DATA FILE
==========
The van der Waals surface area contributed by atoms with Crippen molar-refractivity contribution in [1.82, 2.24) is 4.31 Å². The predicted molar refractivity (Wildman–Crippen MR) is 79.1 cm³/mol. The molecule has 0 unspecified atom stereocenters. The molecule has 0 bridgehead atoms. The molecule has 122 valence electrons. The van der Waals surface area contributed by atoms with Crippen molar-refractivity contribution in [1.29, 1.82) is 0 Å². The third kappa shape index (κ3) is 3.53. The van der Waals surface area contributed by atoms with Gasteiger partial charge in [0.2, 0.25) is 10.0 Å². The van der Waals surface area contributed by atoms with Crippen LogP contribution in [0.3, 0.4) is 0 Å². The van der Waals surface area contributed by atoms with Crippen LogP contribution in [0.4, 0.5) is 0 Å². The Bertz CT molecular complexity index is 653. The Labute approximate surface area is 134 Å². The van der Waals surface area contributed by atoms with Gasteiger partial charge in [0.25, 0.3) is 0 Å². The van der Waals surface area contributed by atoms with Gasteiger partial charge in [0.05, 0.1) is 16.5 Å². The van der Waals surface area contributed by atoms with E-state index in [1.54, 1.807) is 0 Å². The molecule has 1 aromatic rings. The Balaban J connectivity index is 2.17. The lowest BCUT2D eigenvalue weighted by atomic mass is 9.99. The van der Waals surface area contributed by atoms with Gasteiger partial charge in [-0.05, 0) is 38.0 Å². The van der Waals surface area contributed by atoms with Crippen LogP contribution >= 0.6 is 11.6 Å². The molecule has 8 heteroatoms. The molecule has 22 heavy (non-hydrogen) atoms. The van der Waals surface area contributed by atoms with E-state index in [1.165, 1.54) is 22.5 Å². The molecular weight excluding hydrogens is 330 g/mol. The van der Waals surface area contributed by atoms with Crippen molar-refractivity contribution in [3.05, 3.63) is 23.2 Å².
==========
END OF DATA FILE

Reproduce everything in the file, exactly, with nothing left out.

The van der Waals surface area contributed by atoms with Crippen molar-refractivity contribution in [1.82, 2.24) is 4.31 Å². The predicted molar refractivity (Wildman–Crippen MR) is 79.1 cm³/mol. The molecule has 0 unspecified atom stereocenters. The molecule has 0 bridgehead atoms. The molecule has 122 valence electrons. The van der Waals surface area contributed by atoms with Crippen molar-refractivity contribution in [1.29, 1.82) is 0 Å². The third kappa shape index (κ3) is 3.53. The van der Waals surface area contributed by atoms with Gasteiger partial charge in [0.2, 0.25) is 10.0 Å². The van der Waals surface area contributed by atoms with Crippen LogP contribution in [0.3, 0.4) is 0 Å². The van der Waals surface area contributed by atoms with Crippen LogP contribution in [0.4, 0.5) is 0 Å². The Bertz CT molecular complexity index is 653. The Labute approximate surface area is 134 Å². The van der Waals surface area contributed by atoms with Gasteiger partial charge in [0.25, 0.3) is 0 Å². The van der Waals surface area contributed by atoms with Gasteiger partial charge in [0.05, 0.1) is 16.5 Å². The van der Waals surface area contributed by atoms with E-state index in [1.54, 1.807) is 0 Å². The molecule has 1 aromatic rings. The Balaban J connectivity index is 2.17. The lowest BCUT2D eigenvalue weighted by atomic mass is 9.99. The van der Waals surface area contributed by atoms with Gasteiger partial charge in [-0.05, 0) is 38.0 Å². The van der Waals surface area contributed by atoms with Crippen LogP contribution >= 0.6 is 11.6 Å². The molecule has 8 heteroatoms. The molecule has 22 heavy (non-hydrogen) atoms. The van der Waals surface area contributed by atoms with E-state index in [1.165, 1.54) is 22.5 Å². The molecular weight excluding hydrogens is 330 g/mol. The van der Waals surface area contributed by atoms with Crippen molar-refractivity contribution in [3.05, 3.63) is 23.2 Å².